Women, children, and the elderly waited for buses at the Ukrainian border crossing with Moldova, in Palanca, Moldova. Volunteers from Peace for Moldova drove a constant stream of vehicles to the refugee reception center outside the village of Palanca. Created by the Moldovan government to coordinate Moldova’s response to the refugee crisis, Peace for Moldova is a volunteer organization. Unable to face the task alone, the organization has relied heavily on the solidarity of Moldovan civil society.
Two Syrian osteopaths waited in the forests of Poland for their transportation to arrive. Six days earlier, the pair left Damascus for Minsk. They said they were given a visa upon entry, and Belarusan officials instructed them where to cross the border with Poland. It was widely reported that the Belarusan authorities were assisting refugees wanting to cross, in some cases even offering tools and ladders to breach the fence and razor wire.
Refugees escaping the war in Ukraine waited at a reception center in Vyšné Nemecké, Slovakia. The Polish Red Cross and other international nongovernmental organizations donated tents and other aid to maintain the temporary encampment. Volunteers from the Slovak government instructed how to apply for a temporary protected status which would free up access to public assistance.
Lena* posed for a portrait in the window of a safe house located just outside the Polish exclusion zone. Led largely by women and nonbinary folks, Poland’s underground railroad seeks to reduce the harm suffered by refugees crossing. *Name changed to protect her identity.
Layers of razor wire and steel fencing were installed as part of Lithuania’s “border wall.” Once finished, the construction will run the entire length of the country’s boundary with Belarus. Poland is building a similar barrier, albeit more substantial in strength and cost. Videos shared on social media document refugees climbing over, digging under, and cutting through completed sections in both Lithuania and Poland.
Cubicles set up as makeshift bedrooms for refugees sit largely empty in the MoldExpo conference center / sporting venue in Chisinau, Moldova. Volunteers explain that many refugees from Ukraine are choosing to travel on to the wealthier economies of the European Union. Those staying in Moldova have sought refuge in villages closer to the border. There they hope to return quickly to their homes when the war ends.
Irina Polezhaieva, right, talked with another Ukrainian refugee in the “hostel’s” living room. In the background, a Dutch volunteer helped people sign up for a free bus to Holland. Irina decided to move to Holland with her six-year-old son. The DIY shelter located in the heart of Krakow, Poland, was a refuge for its 200 residents, all refugees from the war in Ukraine.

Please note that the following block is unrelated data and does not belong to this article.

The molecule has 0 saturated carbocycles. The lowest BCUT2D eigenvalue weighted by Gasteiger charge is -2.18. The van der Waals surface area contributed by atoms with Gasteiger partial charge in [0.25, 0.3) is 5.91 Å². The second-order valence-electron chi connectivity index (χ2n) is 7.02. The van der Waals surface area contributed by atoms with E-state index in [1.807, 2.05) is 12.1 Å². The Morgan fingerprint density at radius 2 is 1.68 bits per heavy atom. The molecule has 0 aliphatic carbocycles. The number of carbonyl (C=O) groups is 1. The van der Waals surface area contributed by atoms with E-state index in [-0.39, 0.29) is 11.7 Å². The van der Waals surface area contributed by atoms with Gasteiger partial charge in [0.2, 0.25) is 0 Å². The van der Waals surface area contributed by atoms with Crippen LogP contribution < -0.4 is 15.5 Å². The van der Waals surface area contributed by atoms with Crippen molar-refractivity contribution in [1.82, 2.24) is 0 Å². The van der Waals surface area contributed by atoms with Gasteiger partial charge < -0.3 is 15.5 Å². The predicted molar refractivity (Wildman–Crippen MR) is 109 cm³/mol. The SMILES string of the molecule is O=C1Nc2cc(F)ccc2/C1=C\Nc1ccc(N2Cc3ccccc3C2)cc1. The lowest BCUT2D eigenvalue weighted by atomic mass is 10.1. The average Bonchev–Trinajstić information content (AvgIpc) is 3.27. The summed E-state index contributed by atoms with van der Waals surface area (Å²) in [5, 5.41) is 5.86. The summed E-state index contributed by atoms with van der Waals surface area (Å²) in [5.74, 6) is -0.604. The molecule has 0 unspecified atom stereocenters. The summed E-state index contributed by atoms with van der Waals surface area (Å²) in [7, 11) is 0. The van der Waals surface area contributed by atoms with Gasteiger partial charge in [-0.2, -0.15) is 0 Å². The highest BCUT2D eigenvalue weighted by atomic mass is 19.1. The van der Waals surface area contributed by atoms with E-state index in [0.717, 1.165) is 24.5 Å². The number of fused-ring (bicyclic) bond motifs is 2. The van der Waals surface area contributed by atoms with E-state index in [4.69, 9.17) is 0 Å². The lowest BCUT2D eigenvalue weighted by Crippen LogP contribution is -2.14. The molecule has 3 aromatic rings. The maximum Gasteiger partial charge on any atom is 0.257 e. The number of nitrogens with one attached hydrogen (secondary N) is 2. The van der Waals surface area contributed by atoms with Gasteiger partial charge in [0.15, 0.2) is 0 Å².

Using a translator app on their phones, Tony* communicated with a member of the humanitarian network operating in the Polish Exclusion Zone. Tony, a professional hairstylist, fled forced conscription in Syria. He was traveling with a group of Syrians, but they were separated by Polish Border Guards. He waited for five days in a safe house before being transported to Warsaw, and eventually on to Holland. *Name changed to protect his identity.
Andrzej* showed a map of the Polish exclusion zone saved on his phone. There were pins marking recent rescues. In the region where Andrzej worked, there were usually calls for help every day. Andrzej explained that with the coming of spring and warmer weather, the flow of people crossing the border was constant. *Name changed to protect his identity.
Yulia left her home in Kharkiv just two weeks before we met. “After this I don’t know what kind of relationship we can have with Russians,” she said in Russian. Just miles from the Russian border, Kharkiv endured more than three months of bombardment. “There’s nothing left,” said Yulia. For many Ukrainians and Russians, the war is defined by fratricide. “Everyone has someone in Russia.” Yulia felt numb. She was traveling west with her mother, sister-in-law, and infant niece. One day Slovakia is home, the next is unknown.
Hiding under a pine tree, an Eritrean refugee typed on his cell phone. Written in the dialogue box of the translator app was a clear request, “take us to Germany.” Lena* explained it was not safe to transport them from their current location. She recommended they stay put and organize transportation at night. Three days later, all three men sent a text message saying they were in Germany. *Name changed to protect her identity.
A Slovakian soldier helped a refugee from Ukraine with her two small children at a refugee reception center in Sobrance, Slovakia. Thousands of soldiers were mobilized across Central Europe to assist with the humanitarian response to people fleeing the war in Ukraine.
An upset child from Ukraine hugged a social worker in the living room of the makeshift hostel. Located in the heart of Krakow, Poland, the building was originally rented to store emergency materials for the refugee crisis along the Belarusan border. When the war in Ukraine forced millions into Poland, Agata Kluczewsla and other organizers of the hostel decided to redirect their efforts. “We don’t work with the state.” Kluczewsla clarified, “We take referrals, but we don’t receive any resources from the state. It is all through private donations, and some collaborations with other members of civil society.” She said refugees are allowed to stay for two weeks, but added, “we never kick anyone out.”
A twenty-year-old Syrian refugee died on November 12, 2021, succumbing to hypothermia and exhaustion. In an effort to save his brother’s life, Muhamed* turned himself in to Polish border guards. Muhamed showed the guards his brother’s passport. They accused him of identity fraud and promptly pushed him back into Belarus. Muhamed’s brother’s body was found the next day. Polish border guards deny they knew the young man was in the forest and in need of immediate assistance. Today Muhamed is in France, and he has not been able to visit his brother’s grave due to its location deep in the Polish exclusion zone. *Name changed to protect his identity.